Well, let it never be said that I welched on a marker. Last night I made Sherry’s Alphabet Soup and it was quite good. It takes a special kind of fun person to think of recreating a kid’s classic soup and makes me miss knowing her even more.
I made just a few changes (as you knew I would) to her wonderful recipe, but nothing Earth shattering. I CAN’T STAND lima beans, so they were jettisoned, I didn’t have any celery (how did that happen?) and all I had was canned peas, so they were added at the very end just to warm them. Other than that, I was true to Sherry’s recipe.
ALPHABET SOUP JUST LIKE WHEN YOU WERE A KID
- 1 medium onion, chopped fine
- 1 clove garlic, chopped
- 2 Tablespoons olive oil
- 1 15 ounce can chopped tomatoes
- 4-5 cups chicken stock
- 1 medium yukon gold potato, chopped small
- 1 carrot, chopped small
- 3/4 cup corn kernels
- 1/2 of a 7 ounce package of alphabet pasta
- Pinch of herbs, if you wish. I used dried thyme [not me!]
- Salt and black pepper to taste
- 1/2 cup peas
Saute the onion, thyme, and garlic until soft, about 5 minutes, over medium heat. Add the can of tomatoes, including the liquid, and the stock. Simmer for about 10 minutes, then use a hand mixer or food processor to make the broth smooth. (You don’t have to do that, if you don’t want to.[I didn’t])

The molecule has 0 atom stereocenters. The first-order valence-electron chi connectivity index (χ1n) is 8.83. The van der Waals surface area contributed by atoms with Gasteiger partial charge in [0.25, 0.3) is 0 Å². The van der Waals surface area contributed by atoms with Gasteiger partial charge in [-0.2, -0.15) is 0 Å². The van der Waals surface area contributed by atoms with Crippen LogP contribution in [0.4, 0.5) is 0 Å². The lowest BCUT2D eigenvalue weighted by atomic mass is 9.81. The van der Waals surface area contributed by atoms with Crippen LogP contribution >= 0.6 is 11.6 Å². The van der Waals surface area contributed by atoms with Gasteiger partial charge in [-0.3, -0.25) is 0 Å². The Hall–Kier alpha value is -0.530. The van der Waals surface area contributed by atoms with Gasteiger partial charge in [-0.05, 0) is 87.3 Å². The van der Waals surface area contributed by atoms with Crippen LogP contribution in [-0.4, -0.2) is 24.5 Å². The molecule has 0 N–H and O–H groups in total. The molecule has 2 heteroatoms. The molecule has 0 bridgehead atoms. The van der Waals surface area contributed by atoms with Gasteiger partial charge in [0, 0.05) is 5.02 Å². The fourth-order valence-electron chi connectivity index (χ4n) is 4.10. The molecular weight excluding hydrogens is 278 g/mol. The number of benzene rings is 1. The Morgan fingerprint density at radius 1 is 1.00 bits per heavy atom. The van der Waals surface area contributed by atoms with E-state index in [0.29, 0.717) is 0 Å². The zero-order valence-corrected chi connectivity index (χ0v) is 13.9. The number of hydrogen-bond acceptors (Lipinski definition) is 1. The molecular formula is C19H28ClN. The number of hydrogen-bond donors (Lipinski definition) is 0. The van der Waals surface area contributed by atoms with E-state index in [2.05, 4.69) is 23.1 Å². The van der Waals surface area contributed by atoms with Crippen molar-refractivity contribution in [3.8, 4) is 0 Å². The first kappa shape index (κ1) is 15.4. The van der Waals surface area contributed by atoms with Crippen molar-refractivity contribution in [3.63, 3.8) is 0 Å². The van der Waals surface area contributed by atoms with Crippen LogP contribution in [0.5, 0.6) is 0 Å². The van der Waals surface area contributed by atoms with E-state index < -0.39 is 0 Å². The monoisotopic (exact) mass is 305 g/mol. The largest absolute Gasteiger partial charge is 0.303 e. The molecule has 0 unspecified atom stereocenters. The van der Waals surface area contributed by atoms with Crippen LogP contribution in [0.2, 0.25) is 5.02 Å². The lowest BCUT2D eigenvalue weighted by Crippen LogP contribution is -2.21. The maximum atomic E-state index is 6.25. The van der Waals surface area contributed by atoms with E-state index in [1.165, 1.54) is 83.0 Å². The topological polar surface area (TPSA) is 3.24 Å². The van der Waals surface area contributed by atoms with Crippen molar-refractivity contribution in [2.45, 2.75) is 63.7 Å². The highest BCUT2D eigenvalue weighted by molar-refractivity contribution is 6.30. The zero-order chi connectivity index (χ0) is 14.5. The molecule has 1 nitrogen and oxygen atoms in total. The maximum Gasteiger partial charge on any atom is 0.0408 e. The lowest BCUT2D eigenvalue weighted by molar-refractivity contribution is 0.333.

Add the celery, potatoes, corn, and peas to the stock base, and cook at a low simmer for 15 minutes. Add the pasta to the soup and cook according to package directions–about 4 minutes, usually.
I brought the leftovers to work and a few people laughed at me, but they were the losers – it was great! Thank you, Sherry, for bringing me back to my childhood – I loved it! Again, God Bless you – you still bring joy to this world. – MPM
I didn’t know Sherry Cermak. I had never heard of her blog What Did You Eat?, I never tracked back to her whenever one of my friends mentioned her and I have never been to Davis, California. To me, Sher was just one of those names you see off to the side of your friends blog and I’m worse off for it.
Sherry died last week of a sudden heart attack and it has thrown the little corner of the WWW I lurk about in into a tailspin. Visiting her blog now (too late, I know), I can see why. She was such an open and fun person, I can only imagine what a joy it was to know her. Do a quick Google search and you will be blown away at her interests and accomplishments. And c’mon, anyone who rescues squirrels HAS to be wonderful.
And I can do none of those today. As I mentioned, I didn’t know of Sherry and I’m leaving for Maine in a few minutes, thereby assuring that I can’t even make one of her easy recipes.
But, as Sky Masterson said, I give you my marker. As Nathan explained it, “A marker isn’t just a piece of paper that says, ‘I.O.U. [one recipe post] signed [Michael].’ It’s like a pledge that a guy can’t welch on it. It’s like not saluting the flag!”
PS – Goodby, Sherry. It has been said, “Light one candle and the world is not the same”, but, blow that candle out and the world is that much darker and colder, too. God Bless You.